Author(s): Lopez MJ, McIntosh KR, Spencer ND, Borneman JN, Horswell R,
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Abstract Posterolateral spinal fusion is the standard treatment for lumbar compression fractures. Adult adipose tissue-derived stem cells (ASCs) promote osteogenesis in vivo and in vitro. The hypothesis tested in this study was that syngeneic and allogeneic ASCs on a biomaterial scaffold composed of tricalcium phosphate and collagen I will accelerate spinal fusion in a rat model. ASCs from male Fischer or ACI rats were loaded onto scaffolds (53,571 cells/mm(3)) and cultured in stromal media for 48 h. Male Fisher rats were assigned to 4 cohorts (n = 14/cohort) after bilateral decortication of the L4 and L5 transverse processes: (1) No treatment; (2) scaffold only; (3) scaffold + syngeneic ASCs; or (4) scaffold + allogeneic ASCs. Half of each cohort was harvested 4 or 8 weeks after surgery. Spinal fusion was evaluated with radiographs, microcomputed tomography, and light microscopy. Callus did not form in spines without scaffolds. There were no significant differences in callus formation among scaffold cohorts 4 weeks after surgery. Callus formation was more mature in both ASC cohorts versus scaffold alone 8 weeks after surgery based on microstructure as well as radiographic and microcomputed tomographic evidence of active bone formation. Inflammatory cell infiltrate was significantly lower in both ASC cohorts (syngeneic = 18.3 +/- 0.85\%; allogeneic = 23.5 +/- 2.33\%) versus scaffold alone (46.8 +/- 11.8\%) 4 weeks after surgery. Results of this study support syngeneic and allogeneic ASC acceleration of posterior lumbar spinal fusion in a rat model. (c) 2008 Orthopaedic Research Society.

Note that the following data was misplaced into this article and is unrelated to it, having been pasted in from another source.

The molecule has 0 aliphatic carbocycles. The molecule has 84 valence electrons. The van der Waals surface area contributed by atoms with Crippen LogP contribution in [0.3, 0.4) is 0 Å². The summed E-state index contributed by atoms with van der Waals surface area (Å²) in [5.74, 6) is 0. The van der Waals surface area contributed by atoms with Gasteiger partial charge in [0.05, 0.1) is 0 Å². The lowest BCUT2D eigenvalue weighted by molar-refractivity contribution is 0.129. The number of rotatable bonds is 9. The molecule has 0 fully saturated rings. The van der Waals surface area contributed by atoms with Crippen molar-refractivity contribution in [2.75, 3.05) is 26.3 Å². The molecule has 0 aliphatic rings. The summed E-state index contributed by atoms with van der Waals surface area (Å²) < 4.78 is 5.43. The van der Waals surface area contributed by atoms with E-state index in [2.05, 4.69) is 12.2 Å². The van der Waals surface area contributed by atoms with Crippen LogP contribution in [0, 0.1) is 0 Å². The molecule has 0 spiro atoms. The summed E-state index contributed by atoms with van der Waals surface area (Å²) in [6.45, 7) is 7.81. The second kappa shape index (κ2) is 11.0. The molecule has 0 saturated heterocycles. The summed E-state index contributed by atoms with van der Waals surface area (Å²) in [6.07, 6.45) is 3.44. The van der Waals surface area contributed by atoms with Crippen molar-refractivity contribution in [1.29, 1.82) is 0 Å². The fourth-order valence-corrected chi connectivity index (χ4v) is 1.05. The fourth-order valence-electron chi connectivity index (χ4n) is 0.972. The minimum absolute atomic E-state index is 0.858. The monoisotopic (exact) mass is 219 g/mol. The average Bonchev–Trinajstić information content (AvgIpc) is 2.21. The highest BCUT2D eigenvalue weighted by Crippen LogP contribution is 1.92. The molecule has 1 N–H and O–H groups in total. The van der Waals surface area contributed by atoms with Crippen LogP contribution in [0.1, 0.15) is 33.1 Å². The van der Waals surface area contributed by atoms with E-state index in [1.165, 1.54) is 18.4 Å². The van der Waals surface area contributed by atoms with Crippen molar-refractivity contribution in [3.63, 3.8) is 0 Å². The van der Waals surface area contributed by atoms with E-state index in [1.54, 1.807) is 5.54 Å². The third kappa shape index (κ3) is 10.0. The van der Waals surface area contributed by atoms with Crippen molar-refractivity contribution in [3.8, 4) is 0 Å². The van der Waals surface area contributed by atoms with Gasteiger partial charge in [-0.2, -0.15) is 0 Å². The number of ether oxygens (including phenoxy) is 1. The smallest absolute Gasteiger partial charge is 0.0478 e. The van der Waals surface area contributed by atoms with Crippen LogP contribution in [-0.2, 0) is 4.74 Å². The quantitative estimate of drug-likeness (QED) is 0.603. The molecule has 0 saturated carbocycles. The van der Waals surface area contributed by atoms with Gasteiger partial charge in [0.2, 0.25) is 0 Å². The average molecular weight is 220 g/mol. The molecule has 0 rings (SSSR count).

This article was published in J Orthop Res
and referenced in Journal of Stem Cell Research & Therapy